Ulcerative colitis and Crohn’s disease are both chronic inflammatory bowel diseases, also known as IBD. Both conditions cause inflammation in the gastrointestinal tract and are similar in certain aspects but are entirely different diseases, nonetheless. So what is the difference between Colitis and Crohn’s.
Ulcerative Colitis and Crohn’s Disease Similarities
Both colitis and Crohn’s are more common among teens and young adults, but people of all ages can develop inflammatory bowel diseases. Men and women have the same likelihood of developing inflammatory bowel diseases.
Researchers have not been able to pin down what causes inflammatory bowel diseases like colitis and Crohn’s but believe that both genetic and environmental factors play a role in the development of both.
Colitis and Crohn’s can also cause similar symptoms, including stomach pain and cramps, constipation, diarrhea, frequent bowel movements, weight loss, loss of appetite, bleeding in the rectum, and fatigue. Of course, not all of these symptoms appear all at once, and inflammatory bowel diseases affect every individual differently.
Colitis vs. Crohn’s
One of the main differences between colitis and Crohn’s is how far reaching they are. Crohn’s can affect anywhere from the large intestine to the mouth, whereas colitis causes the inflammation of the colon. Colitis causes chronic inflammation in the colon, but Crohn’s may not necessarily affect the entire intestinal tract but can develop in all layers. On the other hand, colitis is only limited to the inner lining of the large intestine.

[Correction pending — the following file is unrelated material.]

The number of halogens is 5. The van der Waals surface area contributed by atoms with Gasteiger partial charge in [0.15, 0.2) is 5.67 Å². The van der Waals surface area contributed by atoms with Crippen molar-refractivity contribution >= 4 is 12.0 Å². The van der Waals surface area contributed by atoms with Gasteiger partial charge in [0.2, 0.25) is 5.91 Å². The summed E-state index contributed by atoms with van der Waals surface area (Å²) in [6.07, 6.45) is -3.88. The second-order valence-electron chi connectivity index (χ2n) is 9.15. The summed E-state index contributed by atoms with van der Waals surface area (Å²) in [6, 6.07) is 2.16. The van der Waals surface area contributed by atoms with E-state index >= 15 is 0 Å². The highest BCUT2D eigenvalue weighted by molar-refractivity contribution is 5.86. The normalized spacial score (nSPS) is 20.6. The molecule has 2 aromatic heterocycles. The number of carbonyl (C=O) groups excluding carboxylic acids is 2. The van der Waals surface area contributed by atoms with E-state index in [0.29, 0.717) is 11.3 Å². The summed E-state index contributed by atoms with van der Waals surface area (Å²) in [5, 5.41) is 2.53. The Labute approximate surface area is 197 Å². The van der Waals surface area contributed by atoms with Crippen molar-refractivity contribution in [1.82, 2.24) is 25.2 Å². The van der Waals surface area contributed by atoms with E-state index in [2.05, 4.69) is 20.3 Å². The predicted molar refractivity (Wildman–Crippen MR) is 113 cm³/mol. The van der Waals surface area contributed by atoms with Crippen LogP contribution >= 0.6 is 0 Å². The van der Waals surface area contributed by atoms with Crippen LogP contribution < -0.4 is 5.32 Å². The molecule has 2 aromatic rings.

Colitis and Crohn’s Diagnosis
The two inflammatory bowel diseases are similar in nature but different in the way they affect the digestive tract, so doctors usually need to use tests to allow them to examine what is going on inside. Some tests used to reach a diagnosis are CT scans, x-rays, MRIs, and Endoscopy.
Treating Colitis and Crohn’s
Since they belong to the same family of diseases and have similar symptoms, some treatments of Colitis and Crohn’s are also the same.
Medications like 5-ASAs reduce inflammation in the digestive tract and especially improve the symptoms of colitis. Steroids are also used short-term to suppress the immune system to reduce inflammation.
Some other drugs target the immune system for more severe cases of inflammatory bowel diseases such as adalimumab, cyclosporine, golimumab, infliximab, natalizumab, and vedolizumab.
Ulcerative colitis is easier to treat and manage than Crohn’s as most people with colitis can prevent flare-ups and symptoms almost completely with treatment and lifestyle changes.
Lifestyle changes are vital in improving both colitis and Crohn’s. You should quit smoking and avoid taking over-the-counter pain medications known as non-steroidal anti-inflammatory drugs like Advil and Ibuprofen.
Avoiding stress is also important in preventing flare-ups. Regular physical activity and a healthy diet devoid of triggers are essential. Some triggers may be food intolerances like lactose intolerance and gluten intolerance.
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